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Health and Safety Information 127
Specific Absorption Rate (SAR) Certification Information
Your wireless phone is a radio transmitter and receiver. It is designed and
manufactured not to exceed the exposure limits for Radio Frequency (RF) energy set
by the Federal Communications Commission (FCC) of the U.S. Government.
These FCC RF exposure limits are derived from the recommendations of two expert
organizations: the National Council on Radiation Protection and Measurement
(NCRP) and the Institute of Electrical and Electronics Engineers (IEEE). In both cases,
the recommendations were developed by scientific and engineering experts drawn
from industry, government, and academia after extensive reviews of the scientific
literature related to the biological effects of RF energy.
The RF exposure limit set by the FCC for wireless mobile phones employs a unit of
measurement known as the Specific Absorption Rate (SAR). The SAR is a measure
of the rate of absorption of RF energy by the human body expressed in units of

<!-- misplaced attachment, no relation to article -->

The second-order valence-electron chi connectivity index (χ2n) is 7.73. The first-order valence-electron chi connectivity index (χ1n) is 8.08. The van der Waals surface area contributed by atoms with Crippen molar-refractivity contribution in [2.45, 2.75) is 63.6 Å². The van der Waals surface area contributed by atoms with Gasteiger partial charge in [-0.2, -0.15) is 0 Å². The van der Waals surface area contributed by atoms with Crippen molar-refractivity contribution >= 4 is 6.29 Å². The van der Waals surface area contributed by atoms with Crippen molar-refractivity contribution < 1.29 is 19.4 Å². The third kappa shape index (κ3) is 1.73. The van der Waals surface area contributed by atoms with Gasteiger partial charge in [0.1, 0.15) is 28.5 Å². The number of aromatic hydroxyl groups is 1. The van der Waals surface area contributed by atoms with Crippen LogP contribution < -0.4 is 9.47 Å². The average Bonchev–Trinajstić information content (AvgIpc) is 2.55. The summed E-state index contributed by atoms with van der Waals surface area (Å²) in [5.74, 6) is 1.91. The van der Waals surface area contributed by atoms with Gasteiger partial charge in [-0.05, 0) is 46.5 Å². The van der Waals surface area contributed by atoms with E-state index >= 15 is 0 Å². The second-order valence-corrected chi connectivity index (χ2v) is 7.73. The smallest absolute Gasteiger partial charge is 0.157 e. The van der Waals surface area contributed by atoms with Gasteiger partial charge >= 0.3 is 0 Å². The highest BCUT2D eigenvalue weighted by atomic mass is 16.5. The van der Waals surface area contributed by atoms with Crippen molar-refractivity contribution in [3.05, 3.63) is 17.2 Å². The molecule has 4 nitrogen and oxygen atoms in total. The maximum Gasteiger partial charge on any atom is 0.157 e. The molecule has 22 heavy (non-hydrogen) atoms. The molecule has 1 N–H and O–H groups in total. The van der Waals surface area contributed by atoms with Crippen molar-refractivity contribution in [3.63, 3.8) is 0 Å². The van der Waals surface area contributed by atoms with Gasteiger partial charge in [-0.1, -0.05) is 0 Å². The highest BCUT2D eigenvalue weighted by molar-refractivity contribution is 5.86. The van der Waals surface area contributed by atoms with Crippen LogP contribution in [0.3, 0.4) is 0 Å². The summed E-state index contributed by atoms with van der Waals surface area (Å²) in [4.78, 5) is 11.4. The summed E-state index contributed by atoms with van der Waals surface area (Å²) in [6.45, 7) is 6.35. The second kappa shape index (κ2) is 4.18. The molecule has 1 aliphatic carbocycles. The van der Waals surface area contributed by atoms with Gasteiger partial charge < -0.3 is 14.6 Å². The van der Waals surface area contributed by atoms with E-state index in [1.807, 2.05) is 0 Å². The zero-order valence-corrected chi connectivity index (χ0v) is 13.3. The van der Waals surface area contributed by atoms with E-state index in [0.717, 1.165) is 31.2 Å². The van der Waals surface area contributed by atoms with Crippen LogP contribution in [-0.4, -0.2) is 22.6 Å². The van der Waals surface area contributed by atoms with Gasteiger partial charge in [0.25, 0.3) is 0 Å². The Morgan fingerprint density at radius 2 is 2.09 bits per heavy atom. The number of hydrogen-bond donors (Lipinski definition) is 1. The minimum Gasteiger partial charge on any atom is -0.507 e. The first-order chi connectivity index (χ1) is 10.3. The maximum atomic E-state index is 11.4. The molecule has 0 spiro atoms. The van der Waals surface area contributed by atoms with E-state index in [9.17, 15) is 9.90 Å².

watts per kilogram (W/kg). The FCC requires wireless phones to comply with a
safety limit of 1.6 watts per kilogram (1.6 W/kg).
The FCC SAR limit incorporates a substantial margin of safety to give additional
protection to the public and to account for any variations in measurements.
SAR tests are conducted using standard operating positions accepted by the FCC
with the phone transmitting at its highest certified power level in all tested
frequency bands. Although the SAR is determined at the highest certified power
level, the actual SAR level of the phone while operating can be well below the
maximum reported value. This is because the phone is designed to operate at
multiple power levels so as to use only the power required to reach the network. In
general, the closer you are to a wireless base station antenna, the lower the power
output of the phone.